The King of Bahrain will tomorrow (Thursday, 9th December) take centre stage at events climaxing with the official opening of a cathedral built to serve the growing Christian population across the Arabian Peninsula.
King Hamad bin Isa bin Saman Al Khalifa donated a 9,000-square-metre plot on which now stands the Cathedral of Our Lady of Arabia, Patroness of the Arabian Gulf, and tomorrow he will inaugurate the complex, complete with pastoral centre, offices and bishop’s house.
Seven years in the making, and constructed with the backing of Catholic charity Aid to the Church in Need (ACN), the cathedral will be consecrated on Friday (10th December) by Cardinal Luis Antonio Tagle, the Vatican Prefect of the Congregation of the Peoples.
Seen as a significant step forward in Church-state relations, the cathedral, erected south of the Bahrain capital Manama, was conceived in response to the increasing Catholic population of the region – now estimated at 2.5 million.
Father Saji Thomas, project leader and parish priest of the cathedral, said: “The people are very enthusiastic and joyful… waiting for the historical moment of the inauguration and blessing of the cathedral.”
He highlighted the influx of Catholics and others coming from as far as Latin America and south-east Asia, to take up work in the Arabian Peninsula.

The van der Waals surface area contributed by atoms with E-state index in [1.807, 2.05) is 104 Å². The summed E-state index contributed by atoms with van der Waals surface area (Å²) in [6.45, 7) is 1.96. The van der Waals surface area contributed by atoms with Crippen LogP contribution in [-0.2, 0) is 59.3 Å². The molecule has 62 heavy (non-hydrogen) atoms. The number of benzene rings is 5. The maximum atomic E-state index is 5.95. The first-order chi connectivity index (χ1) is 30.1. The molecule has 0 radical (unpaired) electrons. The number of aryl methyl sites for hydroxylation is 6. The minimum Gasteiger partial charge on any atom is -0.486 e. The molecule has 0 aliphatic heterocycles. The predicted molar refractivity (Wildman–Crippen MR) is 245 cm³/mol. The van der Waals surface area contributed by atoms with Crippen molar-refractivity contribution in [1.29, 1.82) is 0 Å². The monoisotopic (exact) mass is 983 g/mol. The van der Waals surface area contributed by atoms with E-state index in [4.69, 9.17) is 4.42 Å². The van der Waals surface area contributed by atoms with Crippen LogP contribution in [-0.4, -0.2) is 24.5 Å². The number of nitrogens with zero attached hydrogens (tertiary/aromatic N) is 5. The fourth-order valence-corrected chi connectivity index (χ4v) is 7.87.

Until now, Bahrain has only had one church in the capital and a chapel in the suburbs – with 90,000 Catholics, 25 weekend Masses had to be celebrated in the parish from Friday through to Sunday.
The cathedral in Awali has a seating capacity of 2,300, with two chapels and two other large rooms with places for confession.
Speaking ahead of the complex’s inauguration tomorrow by King Hamad, Father Thomas described the cathedral as “a model of religious harmony, a sign of the tolerance of the Kingdom of Bahrain and a great example of peaceful coexistence to the world”.
The complex was the brainchild of Bishop Camilo Ballin, Vicar Apostolic of the Apostolic Vicariate of Northern Arabia, who died in April 2020.
Paying tribute to Bishop Ballin, Regina Lynch, ACN director of projects, said: “He showed a big determination at the time to overcome a huge number of challenges.
“Since the ceremony of the laying of the first stone on 31st May 2014, it’s been… hard work and lots of trials. I’m sure that Monsignor Ballin is celebrating with us in heaven.”
Stressing the importance of the cathedral for the faithful in the region, Ms Lynch said: “The Christians in Bahrain have a very difficult life, not because of the government but because many have left their own country, their families and friends.
“So they suffer a lot and need special spiritual formation to help them to remain what they are, otherwise they are lost.”